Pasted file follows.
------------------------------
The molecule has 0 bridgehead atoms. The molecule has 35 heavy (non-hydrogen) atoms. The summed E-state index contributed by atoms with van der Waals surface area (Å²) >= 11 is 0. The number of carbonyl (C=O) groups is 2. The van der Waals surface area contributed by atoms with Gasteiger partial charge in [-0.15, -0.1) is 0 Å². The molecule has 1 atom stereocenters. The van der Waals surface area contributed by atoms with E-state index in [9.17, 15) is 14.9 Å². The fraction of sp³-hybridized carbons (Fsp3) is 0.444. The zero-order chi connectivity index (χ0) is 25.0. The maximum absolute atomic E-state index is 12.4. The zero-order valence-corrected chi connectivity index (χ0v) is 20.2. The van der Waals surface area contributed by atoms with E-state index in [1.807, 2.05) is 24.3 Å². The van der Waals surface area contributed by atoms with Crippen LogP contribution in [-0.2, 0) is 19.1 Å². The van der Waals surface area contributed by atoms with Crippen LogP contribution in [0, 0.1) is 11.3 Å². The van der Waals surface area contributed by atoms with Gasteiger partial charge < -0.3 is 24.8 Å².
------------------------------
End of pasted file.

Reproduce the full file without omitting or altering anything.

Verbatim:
The molecule has 0 bridgehead atoms. The molecule has 35 heavy (non-hydrogen) atoms. The summed E-state index contributed by atoms with van der Waals surface area (Å²) >= 11 is 0. The number of carbonyl (C=O) groups is 2. The van der Waals surface area contributed by atoms with Gasteiger partial charge in [-0.15, -0.1) is 0 Å². The molecule has 1 atom stereocenters. The van der Waals surface area contributed by atoms with E-state index in [9.17, 15) is 14.9 Å². The fraction of sp³-hybridized carbons (Fsp3) is 0.444. The zero-order chi connectivity index (χ0) is 25.0. The maximum absolute atomic E-state index is 12.4. The zero-order valence-corrected chi connectivity index (χ0v) is 20.2. The van der Waals surface area contributed by atoms with E-state index in [1.807, 2.05) is 24.3 Å². The van der Waals surface area contributed by atoms with Crippen LogP contribution in [-0.2, 0) is 19.1 Å². The van der Waals surface area contributed by atoms with Crippen LogP contribution in [0, 0.1) is 11.3 Å². The van der Waals surface area contributed by atoms with Gasteiger partial charge < -0.3 is 24.8 Å².